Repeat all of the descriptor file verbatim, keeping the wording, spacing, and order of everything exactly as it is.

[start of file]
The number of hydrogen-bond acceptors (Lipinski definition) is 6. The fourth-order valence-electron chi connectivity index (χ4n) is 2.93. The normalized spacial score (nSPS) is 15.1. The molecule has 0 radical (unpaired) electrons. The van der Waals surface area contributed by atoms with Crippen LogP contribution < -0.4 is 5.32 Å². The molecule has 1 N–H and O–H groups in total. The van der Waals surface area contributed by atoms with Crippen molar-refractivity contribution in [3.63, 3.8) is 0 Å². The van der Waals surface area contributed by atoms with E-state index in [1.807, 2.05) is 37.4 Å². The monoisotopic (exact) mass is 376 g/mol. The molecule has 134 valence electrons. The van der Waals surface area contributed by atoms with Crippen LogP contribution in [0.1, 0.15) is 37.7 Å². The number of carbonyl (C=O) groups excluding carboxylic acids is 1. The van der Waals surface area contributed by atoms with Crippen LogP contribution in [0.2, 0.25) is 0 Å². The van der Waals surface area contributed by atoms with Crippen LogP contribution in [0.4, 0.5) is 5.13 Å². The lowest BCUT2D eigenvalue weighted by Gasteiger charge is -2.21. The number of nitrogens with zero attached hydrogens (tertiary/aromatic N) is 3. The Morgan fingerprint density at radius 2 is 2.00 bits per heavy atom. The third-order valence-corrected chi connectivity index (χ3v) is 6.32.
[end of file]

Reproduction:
The number of hydrogen-bond acceptors (Lipinski definition) is 6. The fourth-order valence-electron chi connectivity index (χ4n) is 2.93. The normalized spacial score (nSPS) is 15.1. The molecule has 0 radical (unpaired) electrons. The van der Waals surface area contributed by atoms with Crippen LogP contribution < -0.4 is 5.32 Å². The molecule has 1 N–H and O–H groups in total. The van der Waals surface area contributed by atoms with Crippen molar-refractivity contribution in [3.63, 3.8) is 0 Å². The van der Waals surface area contributed by atoms with E-state index in [1.807, 2.05) is 37.4 Å². The monoisotopic (exact) mass is 376 g/mol. The molecule has 134 valence electrons. The van der Waals surface area contributed by atoms with Crippen LogP contribution in [0.1, 0.15) is 37.7 Å². The number of carbonyl (C=O) groups excluding carboxylic acids is 1. The van der Waals surface area contributed by atoms with Crippen LogP contribution in [0.2, 0.25) is 0 Å². The van der Waals surface area contributed by atoms with Crippen LogP contribution in [0.4, 0.5) is 5.13 Å². The lowest BCUT2D eigenvalue weighted by Gasteiger charge is -2.21. The number of nitrogens with zero attached hydrogens (tertiary/aromatic N) is 3. The Morgan fingerprint density at radius 2 is 2.00 bits per heavy atom. The third-order valence-corrected chi connectivity index (χ3v) is 6.32.